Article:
# Why bond (individual or their benchmark index) graphs predominantly display yield rather than price?

• Yield graphs seem to be predominant.
• This is in contrast to price graphs in equity based products.
• I can work out the price if I know the face value, but still -- would imagine for consistency purposes price would be a frequent value measure for both products.
• They plot the yield of bonds instead of the price for the same reason that they plot the implied volatility of options instead of the price of options, it is more intuitive and easier to compare across different maturities, coupons, strikes, etc. – noob2 Oct 11 '17 at 18:27

You can't show the term structure easily with prices. Say you have 2 bonds, a 5 year at 2% and a 10 year at 3%. If both have coupons of the same, so no premium or discount, they both will trade at \$100. There's then no way to see how interest rates should evolve in that chart. This is why we show spot rates--it helps standardize coupon and face value.

Also, in fixed income we like to compare fixed income products to non-bond securities. You can't compare a bond to the Fed Funds rate on a price basis, for example.

Investing in equities is different than investing in bonds. With equities, you don't know the outcome. When you invest today and sell in five years, you don't know if the investment will be positive or negative.

Investing in bonds is different, because you know that the outcome is 100 (with the exception that the bond will default). As you know the actual price and the annual yields income in the next years, you are able to calculate the ratio of INPUT / OUTPUT, and hence the yield.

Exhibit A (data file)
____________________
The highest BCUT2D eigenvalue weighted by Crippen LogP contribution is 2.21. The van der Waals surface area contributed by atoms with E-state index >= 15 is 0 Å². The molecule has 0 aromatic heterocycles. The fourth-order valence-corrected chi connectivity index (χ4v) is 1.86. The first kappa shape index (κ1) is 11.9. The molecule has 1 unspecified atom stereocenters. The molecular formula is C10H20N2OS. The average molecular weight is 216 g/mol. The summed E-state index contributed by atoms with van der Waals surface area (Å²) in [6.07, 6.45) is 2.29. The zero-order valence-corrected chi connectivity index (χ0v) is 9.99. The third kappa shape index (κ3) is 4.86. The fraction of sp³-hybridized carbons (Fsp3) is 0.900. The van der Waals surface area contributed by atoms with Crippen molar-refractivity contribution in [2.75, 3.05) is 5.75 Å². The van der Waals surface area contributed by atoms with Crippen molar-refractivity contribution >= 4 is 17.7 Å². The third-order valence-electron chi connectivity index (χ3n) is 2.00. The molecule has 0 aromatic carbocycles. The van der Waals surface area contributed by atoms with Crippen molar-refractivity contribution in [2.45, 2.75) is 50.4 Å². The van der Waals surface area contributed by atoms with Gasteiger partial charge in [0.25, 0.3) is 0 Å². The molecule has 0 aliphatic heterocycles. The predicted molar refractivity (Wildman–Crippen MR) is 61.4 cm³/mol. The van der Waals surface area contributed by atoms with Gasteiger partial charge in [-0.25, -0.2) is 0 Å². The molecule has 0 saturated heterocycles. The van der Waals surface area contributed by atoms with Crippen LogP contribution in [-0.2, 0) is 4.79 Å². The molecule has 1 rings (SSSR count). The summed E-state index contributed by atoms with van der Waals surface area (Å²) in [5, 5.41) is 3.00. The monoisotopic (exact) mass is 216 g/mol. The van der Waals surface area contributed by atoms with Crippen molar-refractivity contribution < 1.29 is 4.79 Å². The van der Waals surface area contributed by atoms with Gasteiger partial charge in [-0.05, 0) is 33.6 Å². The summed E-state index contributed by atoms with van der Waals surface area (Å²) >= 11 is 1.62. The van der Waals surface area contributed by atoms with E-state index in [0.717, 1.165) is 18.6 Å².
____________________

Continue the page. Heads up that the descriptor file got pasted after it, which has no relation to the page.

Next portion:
With equities, you can also calculate your ratio Input / Output, but only after selling your equities. With bonds, you can calculate it before investing.

I would like to offer an additional opinion why price time series dominate equity and yield values (not necessarily the whole term structure) -- fixed income.

$$\text{total return} = \text{yield} + \text{capital gain}$$

In equity (say SNP 500) capital gain (price series being a quick proxy) usually dominates total return $$\text{total return} \approx \text{capital gain}$$

In fixed income (in a perpetual sense) it is the yield (point value beeing sufficient) that drives the total return $$\text{total return} \approx \text{yield}$$

As a side note: in fixed income the yield (taht is guaranteed) tends to have rich term structure giving the yield curve and the premium within it; in equity it is fairly boring -- essentially a flat line corresponding to some average dividend yield value (an expectation rather than a guarantee).